How ACT can help with specific ADHD challenges

ADHD challenge:

Difficulty Starting Tasks

ACT Solution:

Values Clarification and Committed Action

  • Identify why the task is important based on your values.
  • Break the task into smaller steps and commit to completing just one step at a time.

Example: Procrastination on work or creative projects due to feeling overwhelmed.

ADHD challenge:

Emotional Dysregulation

ACT Solution:

Mindfulness and Acceptance

  • Practice mindfulness exercises to stay present and observe emotions without judgment.
  • Accept your feelings as they are, reducing the struggle against them and allowing for more balanced responses.

Example: Frequent mood swings or intense emotional reactions.

ADHD challenge:


ACT Solution:

Cognitive Defusion and Mindfulness

  • Use cognitive defusion techniques to see impulsive thoughts as just thoughts, not commands you must follow.
  • Implement mindfulness practices to increase awareness of impulses and create a pause before reacting.

Example: Acting on urges without thinking, like interrupting others or making hasty decisions.

ADHD challenge:

Difficulty Sustaining Attention

ACT Solution:

Mindfulness and Committed Action

  • Regular mindfulness exercises to train your attention to stay in the present moment.
  • Set clear, value-driven goals to stay motivated and focused on tasks that matter to you.

Example: Losing focus during meetings or while reading.

ADHD challenge:

Negative Self-Judgment

ACT Solution:

Self-as-Context and Cognitive Defusion

  • View yourself from a broader perspective, recognizing that your thoughts and feelings do not define you.
  • Practice cognitive defusion to see self-critical thoughts as separate from your identity.

Example: Harsh self-criticism and low self-esteem due to ADHD symptoms.

Evidence Supporting ACT for ADHD

Research supports the effectiveness of ACT in managing ADHD symptoms. A study highlighted on the National Center for Biotechnology Information (NCBI) shows that ACT can significantly improve psychological flexibility and reduce ADHD symptoms. This evidence suggests that ACT is a promising approach for enhancing your quality of life despite the challenges posed by ADHD.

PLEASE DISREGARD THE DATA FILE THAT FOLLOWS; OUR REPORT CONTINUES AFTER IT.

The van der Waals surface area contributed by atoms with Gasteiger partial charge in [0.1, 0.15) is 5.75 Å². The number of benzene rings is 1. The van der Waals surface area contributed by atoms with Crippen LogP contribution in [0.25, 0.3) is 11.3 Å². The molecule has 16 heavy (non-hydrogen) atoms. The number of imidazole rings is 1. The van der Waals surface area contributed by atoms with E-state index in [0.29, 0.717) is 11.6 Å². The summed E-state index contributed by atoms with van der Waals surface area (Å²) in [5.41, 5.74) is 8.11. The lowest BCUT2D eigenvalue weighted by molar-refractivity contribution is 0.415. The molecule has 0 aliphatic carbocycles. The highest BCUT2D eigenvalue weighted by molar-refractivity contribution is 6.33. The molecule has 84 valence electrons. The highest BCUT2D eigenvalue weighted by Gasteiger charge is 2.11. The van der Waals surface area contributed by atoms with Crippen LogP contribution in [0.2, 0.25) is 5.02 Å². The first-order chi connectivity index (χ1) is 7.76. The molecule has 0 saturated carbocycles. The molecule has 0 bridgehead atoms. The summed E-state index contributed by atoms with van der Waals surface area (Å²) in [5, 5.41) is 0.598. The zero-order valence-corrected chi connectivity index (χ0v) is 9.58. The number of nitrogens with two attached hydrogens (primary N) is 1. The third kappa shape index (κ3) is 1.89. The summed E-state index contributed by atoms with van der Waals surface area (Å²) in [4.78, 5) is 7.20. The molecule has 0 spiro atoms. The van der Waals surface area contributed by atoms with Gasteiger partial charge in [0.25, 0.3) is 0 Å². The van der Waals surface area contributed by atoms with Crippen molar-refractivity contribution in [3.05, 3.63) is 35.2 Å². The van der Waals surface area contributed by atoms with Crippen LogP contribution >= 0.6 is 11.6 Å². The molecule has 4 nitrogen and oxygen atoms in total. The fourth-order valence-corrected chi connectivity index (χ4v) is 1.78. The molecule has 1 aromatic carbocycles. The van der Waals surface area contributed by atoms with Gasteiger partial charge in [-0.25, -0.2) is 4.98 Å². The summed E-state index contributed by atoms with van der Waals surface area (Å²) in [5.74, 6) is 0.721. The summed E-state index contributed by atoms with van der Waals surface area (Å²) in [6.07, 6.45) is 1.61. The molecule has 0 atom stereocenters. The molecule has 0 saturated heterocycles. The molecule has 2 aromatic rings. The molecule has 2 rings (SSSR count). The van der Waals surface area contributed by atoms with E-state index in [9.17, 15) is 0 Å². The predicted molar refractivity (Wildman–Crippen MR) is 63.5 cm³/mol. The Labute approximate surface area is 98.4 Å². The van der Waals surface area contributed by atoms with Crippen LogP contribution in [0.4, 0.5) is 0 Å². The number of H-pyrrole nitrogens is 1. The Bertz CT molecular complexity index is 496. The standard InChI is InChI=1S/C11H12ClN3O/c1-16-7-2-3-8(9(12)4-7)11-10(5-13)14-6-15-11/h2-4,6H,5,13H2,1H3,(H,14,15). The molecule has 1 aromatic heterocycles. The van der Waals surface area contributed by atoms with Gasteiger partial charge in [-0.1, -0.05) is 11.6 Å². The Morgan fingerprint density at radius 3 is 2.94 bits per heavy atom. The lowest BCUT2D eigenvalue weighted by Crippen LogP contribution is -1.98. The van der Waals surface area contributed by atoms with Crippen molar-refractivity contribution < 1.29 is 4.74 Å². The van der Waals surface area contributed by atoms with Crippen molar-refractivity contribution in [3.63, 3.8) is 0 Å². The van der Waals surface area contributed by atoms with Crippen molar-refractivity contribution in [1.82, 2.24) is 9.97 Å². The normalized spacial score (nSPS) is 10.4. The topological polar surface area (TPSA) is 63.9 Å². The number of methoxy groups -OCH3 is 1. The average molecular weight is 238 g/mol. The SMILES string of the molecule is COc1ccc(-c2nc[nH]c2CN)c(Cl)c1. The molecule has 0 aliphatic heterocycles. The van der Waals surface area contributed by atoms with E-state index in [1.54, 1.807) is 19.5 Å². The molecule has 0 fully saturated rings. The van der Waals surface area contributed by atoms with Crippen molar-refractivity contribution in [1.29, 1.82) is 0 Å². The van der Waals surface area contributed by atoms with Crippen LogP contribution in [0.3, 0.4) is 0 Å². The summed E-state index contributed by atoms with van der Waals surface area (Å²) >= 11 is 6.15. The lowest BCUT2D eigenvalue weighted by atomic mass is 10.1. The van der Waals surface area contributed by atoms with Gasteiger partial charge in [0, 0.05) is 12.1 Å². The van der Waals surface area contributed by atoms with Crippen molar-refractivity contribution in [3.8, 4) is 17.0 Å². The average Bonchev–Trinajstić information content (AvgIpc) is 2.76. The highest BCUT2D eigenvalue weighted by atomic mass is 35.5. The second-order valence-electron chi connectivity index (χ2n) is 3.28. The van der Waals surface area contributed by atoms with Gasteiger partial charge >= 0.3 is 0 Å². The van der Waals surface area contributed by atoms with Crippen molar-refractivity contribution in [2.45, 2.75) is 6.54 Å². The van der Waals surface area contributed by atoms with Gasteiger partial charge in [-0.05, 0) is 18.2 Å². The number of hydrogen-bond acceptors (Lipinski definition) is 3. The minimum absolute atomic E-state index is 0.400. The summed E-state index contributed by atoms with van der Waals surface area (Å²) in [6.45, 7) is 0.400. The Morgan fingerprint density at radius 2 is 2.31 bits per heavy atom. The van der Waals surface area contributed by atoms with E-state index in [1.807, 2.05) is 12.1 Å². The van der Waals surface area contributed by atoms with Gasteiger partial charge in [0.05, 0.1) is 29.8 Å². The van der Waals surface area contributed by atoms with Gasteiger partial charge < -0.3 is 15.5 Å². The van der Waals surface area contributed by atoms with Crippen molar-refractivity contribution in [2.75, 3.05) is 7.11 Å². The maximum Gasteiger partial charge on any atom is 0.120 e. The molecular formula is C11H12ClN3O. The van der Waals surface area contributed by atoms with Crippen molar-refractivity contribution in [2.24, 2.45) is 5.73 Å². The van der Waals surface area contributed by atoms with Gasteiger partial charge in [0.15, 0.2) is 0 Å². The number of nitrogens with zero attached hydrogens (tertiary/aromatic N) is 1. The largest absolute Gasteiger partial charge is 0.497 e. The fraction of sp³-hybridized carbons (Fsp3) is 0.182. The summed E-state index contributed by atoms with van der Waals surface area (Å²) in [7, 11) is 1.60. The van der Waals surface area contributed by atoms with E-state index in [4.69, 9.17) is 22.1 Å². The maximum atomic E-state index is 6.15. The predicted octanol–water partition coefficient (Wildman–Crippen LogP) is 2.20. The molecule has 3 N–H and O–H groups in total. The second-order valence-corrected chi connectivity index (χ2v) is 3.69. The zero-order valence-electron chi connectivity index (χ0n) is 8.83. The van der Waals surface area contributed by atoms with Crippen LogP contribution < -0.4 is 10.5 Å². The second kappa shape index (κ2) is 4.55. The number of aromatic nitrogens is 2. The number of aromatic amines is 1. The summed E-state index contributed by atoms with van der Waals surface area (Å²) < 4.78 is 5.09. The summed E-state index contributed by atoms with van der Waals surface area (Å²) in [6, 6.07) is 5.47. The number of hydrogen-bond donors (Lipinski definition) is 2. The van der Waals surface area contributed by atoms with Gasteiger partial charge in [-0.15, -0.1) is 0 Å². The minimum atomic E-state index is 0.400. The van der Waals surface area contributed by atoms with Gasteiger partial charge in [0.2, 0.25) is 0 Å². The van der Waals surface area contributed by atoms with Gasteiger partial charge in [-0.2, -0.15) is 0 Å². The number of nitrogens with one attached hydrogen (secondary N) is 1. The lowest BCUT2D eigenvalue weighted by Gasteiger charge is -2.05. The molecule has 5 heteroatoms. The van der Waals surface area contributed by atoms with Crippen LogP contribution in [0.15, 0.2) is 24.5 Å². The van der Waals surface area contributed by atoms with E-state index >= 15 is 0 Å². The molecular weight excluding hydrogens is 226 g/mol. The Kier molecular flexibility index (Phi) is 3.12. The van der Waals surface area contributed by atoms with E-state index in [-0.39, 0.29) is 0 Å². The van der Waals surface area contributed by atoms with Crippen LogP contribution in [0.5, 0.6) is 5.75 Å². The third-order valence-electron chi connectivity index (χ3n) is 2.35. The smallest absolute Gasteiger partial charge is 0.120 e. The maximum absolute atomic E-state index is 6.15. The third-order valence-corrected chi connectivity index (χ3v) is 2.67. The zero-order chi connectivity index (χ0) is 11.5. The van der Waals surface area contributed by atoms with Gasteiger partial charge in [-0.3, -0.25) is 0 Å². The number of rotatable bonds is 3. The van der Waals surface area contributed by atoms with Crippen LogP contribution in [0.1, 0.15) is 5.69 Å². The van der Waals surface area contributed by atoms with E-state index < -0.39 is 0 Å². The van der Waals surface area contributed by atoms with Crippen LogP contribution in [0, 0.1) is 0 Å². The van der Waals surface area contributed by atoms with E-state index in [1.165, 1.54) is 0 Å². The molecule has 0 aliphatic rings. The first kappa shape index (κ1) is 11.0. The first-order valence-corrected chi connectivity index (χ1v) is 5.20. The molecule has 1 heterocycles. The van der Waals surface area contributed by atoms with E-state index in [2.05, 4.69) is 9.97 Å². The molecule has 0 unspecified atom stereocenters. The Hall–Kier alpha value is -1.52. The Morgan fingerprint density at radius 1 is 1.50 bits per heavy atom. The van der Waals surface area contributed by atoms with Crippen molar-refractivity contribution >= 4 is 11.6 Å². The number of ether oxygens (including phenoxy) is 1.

Recommended Books on Acceptance and Commitment Therapy (ACT)

'ACT Made Simple: An Easy-to-Read Primer on Acceptance and Commitment Therapy'
-by Russ Harris

This user-friendly guide simplifies the core concepts of ACT, making it accessible for practitioners or people with an interest in how ACT works.

'The Happiness Trap: How to Stop Struggling and Start Living'
-by Russ Harris

A popular and approachable book that introduces ACT concepts to a general audience. It offers practical strategies for overcoming common psychological obstacles and building a more fulfilling life.

'Get Out of Your Mind and Into Your Life: The New Acceptance and Commitment Therapy'
-by Steven C. Hayes

This self-help book provides a step-
-by-step program based on ACT principles, helping readers to break free from negative thought patterns and embrace a more values-driven life.

'ACT with Love: Stop Struggling, Reconcile Differences, and Strengthen Your Relationship with Acceptance and Commitment Therapy'
-by Russ Harris

A great resource for couples, this book applies ACT principles to relationship issues, offering strategies to improve communication, resolve conflicts, and build stronger connections.

'The Mindfulness and Acceptance Workbook for Anxiety: A Guide to Breaking Free from Anxiety, Phobias, and Worry Using Acceptance and Commitment Therapy'
-by John P. Forsyth and Georg H. Eifert

This workbook combines ACT and mindfulness techniques to help individuals manage anxiety and stress, with practical exercises and worksheets for daily practice.

'The Reality Slap: How to Find Fulfillment When Life Hurts'
-by Russ Harris

This book offers support for those dealing with major life challenges and changes, using ACT principles to provide coping strategies and resilience-building techniques.


ACT offers a valuable approach for managing ADHD by promoting acceptance, mindfulness, and values-based actions. By focusing on the Choice Point and becoming aware of your thoughts and emotions, you can make more conscious decisions that align with your values and long-term goals. Imagine steering your life’s ship with a clear destination in mind, navigating through the stormy seas of ADHD with newfound resilience and direction.